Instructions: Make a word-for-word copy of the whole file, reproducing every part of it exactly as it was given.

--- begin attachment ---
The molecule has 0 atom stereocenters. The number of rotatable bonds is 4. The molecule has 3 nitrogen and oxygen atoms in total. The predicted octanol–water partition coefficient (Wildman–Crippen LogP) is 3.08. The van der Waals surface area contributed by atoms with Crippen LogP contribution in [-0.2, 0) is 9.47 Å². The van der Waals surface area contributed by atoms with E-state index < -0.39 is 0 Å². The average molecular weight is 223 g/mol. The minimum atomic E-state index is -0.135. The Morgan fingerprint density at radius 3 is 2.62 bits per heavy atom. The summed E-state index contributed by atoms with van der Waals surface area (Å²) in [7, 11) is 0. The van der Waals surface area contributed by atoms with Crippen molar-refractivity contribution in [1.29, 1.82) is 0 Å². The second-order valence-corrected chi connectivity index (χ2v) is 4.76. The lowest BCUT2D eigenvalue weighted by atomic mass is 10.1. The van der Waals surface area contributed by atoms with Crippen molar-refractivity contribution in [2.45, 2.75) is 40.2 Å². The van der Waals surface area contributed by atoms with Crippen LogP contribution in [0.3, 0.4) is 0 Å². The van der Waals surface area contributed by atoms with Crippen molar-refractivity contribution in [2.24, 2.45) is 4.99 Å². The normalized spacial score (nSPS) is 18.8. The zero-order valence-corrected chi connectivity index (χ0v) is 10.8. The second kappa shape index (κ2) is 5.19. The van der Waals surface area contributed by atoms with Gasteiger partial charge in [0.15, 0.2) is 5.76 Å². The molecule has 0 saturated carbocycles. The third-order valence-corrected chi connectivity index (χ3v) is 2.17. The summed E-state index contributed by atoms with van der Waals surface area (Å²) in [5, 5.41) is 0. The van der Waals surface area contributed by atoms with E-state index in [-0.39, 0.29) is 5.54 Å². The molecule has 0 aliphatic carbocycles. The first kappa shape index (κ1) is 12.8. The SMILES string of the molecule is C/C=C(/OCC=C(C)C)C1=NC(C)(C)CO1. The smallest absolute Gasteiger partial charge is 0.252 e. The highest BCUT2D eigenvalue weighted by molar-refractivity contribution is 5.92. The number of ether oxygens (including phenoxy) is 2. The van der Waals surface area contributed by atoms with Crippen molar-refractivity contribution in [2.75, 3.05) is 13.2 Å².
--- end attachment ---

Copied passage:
The molecule has 0 atom stereocenters. The number of rotatable bonds is 4. The molecule has 3 nitrogen and oxygen atoms in total. The predicted octanol–water partition coefficient (Wildman–Crippen LogP) is 3.08. The van der Waals surface area contributed by atoms with Crippen LogP contribution in [-0.2, 0) is 9.47 Å². The van der Waals surface area contributed by atoms with E-state index < -0.39 is 0 Å². The average molecular weight is 223 g/mol. The minimum atomic E-state index is -0.135. The Morgan fingerprint density at radius 3 is 2.62 bits per heavy atom. The summed E-state index contributed by atoms with van der Waals surface area (Å²) in [7, 11) is 0. The van der Waals surface area contributed by atoms with Crippen molar-refractivity contribution in [1.29, 1.82) is 0 Å². The second-order valence-corrected chi connectivity index (χ2v) is 4.76. The lowest BCUT2D eigenvalue weighted by atomic mass is 10.1. The van der Waals surface area contributed by atoms with Crippen molar-refractivity contribution in [2.45, 2.75) is 40.2 Å². The van der Waals surface area contributed by atoms with Crippen LogP contribution in [0.3, 0.4) is 0 Å². The van der Waals surface area contributed by atoms with Crippen molar-refractivity contribution in [2.24, 2.45) is 4.99 Å². The normalized spacial score (nSPS) is 18.8. The zero-order valence-corrected chi connectivity index (χ0v) is 10.8. The second kappa shape index (κ2) is 5.19. The van der Waals surface area contributed by atoms with Gasteiger partial charge in [0.15, 0.2) is 5.76 Å². The molecule has 0 saturated carbocycles. The third-order valence-corrected chi connectivity index (χ3v) is 2.17. The summed E-state index contributed by atoms with van der Waals surface area (Å²) in [5, 5.41) is 0. The van der Waals surface area contributed by atoms with E-state index in [-0.39, 0.29) is 5.54 Å². The molecule has 0 aliphatic carbocycles. The first kappa shape index (κ1) is 12.8. The SMILES string of the molecule is C/C=C(/OCC=C(C)C)C1=NC(C)(C)CO1. The smallest absolute Gasteiger partial charge is 0.252 e. The highest BCUT2D eigenvalue weighted by molar-refractivity contribution is 5.92. The number of ether oxygens (including phenoxy) is 2. The van der Waals surface area contributed by atoms with Crippen molar-refractivity contribution in [2.75, 3.05) is 13.2 Å².